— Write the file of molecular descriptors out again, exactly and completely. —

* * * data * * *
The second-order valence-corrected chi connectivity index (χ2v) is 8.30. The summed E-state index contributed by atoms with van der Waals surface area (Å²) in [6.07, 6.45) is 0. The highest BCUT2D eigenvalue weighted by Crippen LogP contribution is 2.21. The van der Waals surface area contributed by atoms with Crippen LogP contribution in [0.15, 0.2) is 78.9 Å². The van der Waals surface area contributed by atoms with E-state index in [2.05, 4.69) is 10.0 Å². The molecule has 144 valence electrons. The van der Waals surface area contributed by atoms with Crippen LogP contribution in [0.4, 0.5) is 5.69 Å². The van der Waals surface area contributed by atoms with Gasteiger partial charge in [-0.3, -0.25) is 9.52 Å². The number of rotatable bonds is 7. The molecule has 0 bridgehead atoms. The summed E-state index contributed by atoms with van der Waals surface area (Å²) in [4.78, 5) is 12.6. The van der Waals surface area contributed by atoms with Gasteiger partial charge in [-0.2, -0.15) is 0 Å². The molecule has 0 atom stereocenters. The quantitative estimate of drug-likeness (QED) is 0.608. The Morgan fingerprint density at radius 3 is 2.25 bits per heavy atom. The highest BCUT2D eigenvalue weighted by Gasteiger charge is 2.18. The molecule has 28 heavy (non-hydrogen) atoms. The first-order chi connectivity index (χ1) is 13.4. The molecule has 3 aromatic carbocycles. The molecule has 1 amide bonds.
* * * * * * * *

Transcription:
The second-order valence-corrected chi connectivity index (χ2v) is 8.30. The summed E-state index contributed by atoms with van der Waals surface area (Å²) in [6.07, 6.45) is 0. The highest BCUT2D eigenvalue weighted by Crippen LogP contribution is 2.21. The van der Waals surface area contributed by atoms with Crippen LogP contribution in [0.15, 0.2) is 78.9 Å². The van der Waals surface area contributed by atoms with E-state index in [2.05, 4.69) is 10.0 Å². The molecule has 144 valence electrons. The van der Waals surface area contributed by atoms with Crippen LogP contribution in [0.4, 0.5) is 5.69 Å². The van der Waals surface area contributed by atoms with Gasteiger partial charge in [-0.3, -0.25) is 9.52 Å². The number of rotatable bonds is 7. The molecule has 0 bridgehead atoms. The summed E-state index contributed by atoms with van der Waals surface area (Å²) in [4.78, 5) is 12.6. The van der Waals surface area contributed by atoms with Gasteiger partial charge in [-0.2, -0.15) is 0 Å². The molecule has 0 atom stereocenters. The quantitative estimate of drug-likeness (QED) is 0.608. The Morgan fingerprint density at radius 3 is 2.25 bits per heavy atom. The highest BCUT2D eigenvalue weighted by Gasteiger charge is 2.18. The molecule has 28 heavy (non-hydrogen) atoms. The first-order chi connectivity index (χ1) is 13.4. The molecule has 3 aromatic carbocycles. The molecule has 1 amide bonds.